Teenage wannabe drummers don’t get it, of course. It’s all about notes per second. I understand that. I do. As a teenage guitarist, I considered myself above appreciating ‘shred’ guitarists, being more attracted to noise-mongers on one hand and ‘feel’ players on the other. But as a music fan who understood a little bit about drums from playing bass in a high school band, I loved to hear drummers playing loads of really cool fills, preferably ones with a lot of notes, so to speak. And in 1998-99, no one I listened to played more cool fills than Janet Weiss, particularly on the Quasi album Featuring “Birds”.

It sounded like no other record I’d heard. Sam Coomes wrote fragmentary, snarky little songs and then covered them in huge, gunky layers of distorted Rocksichord. Janet Weiss’s drums, meanwhile, were frantic, full of nervous twitchy energy, but with the confidence to fill every available space in the songs.

Quasi were a 2-piece – organ/vocals and drums/vocals – so there was a lot of space. Weiss had no bass player to lock in with, no lead guitarist to give room to. In any other style of music, to play as Weiss did on Featuring “Birds” would have to be considered overplaying. With Quasi, she had almost no restrictions, even fewer than with Sleater-Kinney, so the fun in listening to Featuring “Birds” for me was the wacky shit Weiss would throw in there.

I Give Up is a great example of their Featuring “Birds”-era style. It starts off with a melodic theme played by Sam Coomes on the organ with the right hand on the organ, no vocals, while his left hand plays a wandering, rising-and-falling bass line. The tone is distorted, and there’s some fun dissonance in there to stop everything sounding too perky. The B section, arrived at via a big fill from Weiss, is still eighth-note 4/4, but based on a five-bar pattern, and with a pushed accent and a huge fill that starts halfway through the fourth bar while the organ holds an E chord. After repeating this four times, the feel shifts to triplets and the drums temporarily stop. Coomes begins singing in his nasal monotone while Weiss harmonises on top. Lyrically, the song takes an unexpected turn for the serious:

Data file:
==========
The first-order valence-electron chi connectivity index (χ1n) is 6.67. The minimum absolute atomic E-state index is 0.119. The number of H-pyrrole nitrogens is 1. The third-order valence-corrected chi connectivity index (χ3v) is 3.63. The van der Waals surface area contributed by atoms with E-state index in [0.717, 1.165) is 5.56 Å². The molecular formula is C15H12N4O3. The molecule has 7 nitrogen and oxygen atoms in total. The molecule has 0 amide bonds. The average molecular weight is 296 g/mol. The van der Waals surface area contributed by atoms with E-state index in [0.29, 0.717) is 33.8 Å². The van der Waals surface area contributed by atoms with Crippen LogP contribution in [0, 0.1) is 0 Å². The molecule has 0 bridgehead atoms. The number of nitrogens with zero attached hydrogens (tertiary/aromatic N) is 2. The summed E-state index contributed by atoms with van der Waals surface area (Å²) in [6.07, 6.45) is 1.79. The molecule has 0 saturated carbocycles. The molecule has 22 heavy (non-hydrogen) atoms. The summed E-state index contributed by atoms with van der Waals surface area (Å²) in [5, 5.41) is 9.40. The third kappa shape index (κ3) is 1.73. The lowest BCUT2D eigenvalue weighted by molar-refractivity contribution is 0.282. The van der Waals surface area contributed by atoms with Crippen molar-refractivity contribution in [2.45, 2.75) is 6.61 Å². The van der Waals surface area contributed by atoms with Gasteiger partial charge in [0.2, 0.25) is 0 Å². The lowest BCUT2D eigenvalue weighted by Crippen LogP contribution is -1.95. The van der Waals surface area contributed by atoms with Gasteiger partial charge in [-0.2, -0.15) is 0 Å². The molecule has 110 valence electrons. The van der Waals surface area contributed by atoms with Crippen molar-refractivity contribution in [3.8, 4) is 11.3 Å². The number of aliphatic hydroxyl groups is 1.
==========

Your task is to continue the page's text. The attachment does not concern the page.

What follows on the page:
They say ‘Hold on to your dream’
That plays good on TV
But never worked for me
Now I need to find a way to occupy my time
Until the day I die
‘Cause I give up
I give up
It’s gone so wrong, so long
It’s gone so wrong
So long, so long
I give up

Concision was the great strength of early Quasi, diluted when Coomes tried to play his former Heatmiser bandmate Elliott Smith’s game and adopt conventional song structures and lengths. I Give Up says more in its 11 lines than anything on Sword of God, When the Going Gets Dark or American Gong. But anyway, back to Janet Weiss. When she comes back in, it’s with a shuffle pattern on floor and snare, at the line ‘Cos I give up’. Then, at the song’s emotional climax (‘It’s gone so wrong, so long), she lifts the song by shifting back to a full triplet pattern on hats and, after that, ride. The key thing is that at each point of the song’s journey from its playfully circular and twisting beginning, through its goofy middle section to its unexpectedly poignant ending, Weiss always does the right thing: when the openings are there to be filled in the middle section, she fills them confidently, vigorously and with a sort of quizzical aggression. You get the sense her mind’s only a stroke or two ahead of limbs and she doesn’t quite know where she’s going to go next. But when she has to rein it in and give space to the lyric, she’s just as adept. Indeed, with Elliott Smith and the Go-Betweens, Weiss has shown she’s more than capable of backing more classic singer-songwriters than Coomes, her former colleagues in Sleater-Kinney and her illustrious post-S-K employers, and with the frankly impossible Drumgasm (a drum trio record with Matt Cameron and Zach Hill) behind her, I’m intrigued to see who she’ll team up with next.